Salespeople

I manage a large team of sales people. One thing I am regularly working with them on is the idea that they have to prove themselves worthy before customers will trust them. They don’t start off on parr with regular people, as humans, they start off in the hole, as sales people. They have to fight to get up to being treated as a regular human.

Why? Because some sales people have earned this negative characterization. It’s a shame all sales people have to pay the price for the errors of a few, but that’s just how our culture works. Sales is one of relatively few professional jobs where there are literally no objective qualifications and standards. One doesn’t have to pass a test to call himself a professional sales person. There is no peer review. Nothing. (Exceptions, of course, being things like real estate.) The measure of a good sales person is in the results obtained. Fair enough, I say, if a bit one-sided. But it opens the door for a lot of questionable decisions made in the interest of short term gain. In the long run the results will reveal the truth, but along the way damage can be done, not just to the individual, but to the profession as a whole.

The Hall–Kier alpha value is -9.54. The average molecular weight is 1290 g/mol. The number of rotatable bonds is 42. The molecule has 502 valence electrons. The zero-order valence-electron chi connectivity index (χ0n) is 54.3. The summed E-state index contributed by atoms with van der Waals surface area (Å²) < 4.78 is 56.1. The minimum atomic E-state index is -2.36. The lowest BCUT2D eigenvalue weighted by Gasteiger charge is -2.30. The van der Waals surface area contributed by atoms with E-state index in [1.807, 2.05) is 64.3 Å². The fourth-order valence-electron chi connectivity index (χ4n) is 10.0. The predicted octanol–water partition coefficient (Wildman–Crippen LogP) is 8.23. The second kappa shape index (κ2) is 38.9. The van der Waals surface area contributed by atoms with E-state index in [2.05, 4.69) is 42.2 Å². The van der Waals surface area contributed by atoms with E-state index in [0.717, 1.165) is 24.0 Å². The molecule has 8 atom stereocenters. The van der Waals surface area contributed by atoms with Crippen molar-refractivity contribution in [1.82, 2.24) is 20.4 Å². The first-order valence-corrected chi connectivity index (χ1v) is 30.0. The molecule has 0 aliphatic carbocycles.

The good, ethical salespeople have to operate in an environment of built in circumspection and find ways to establish trust and rapport in spite of it. That’s a challenge, though those who do it well are compensated well.

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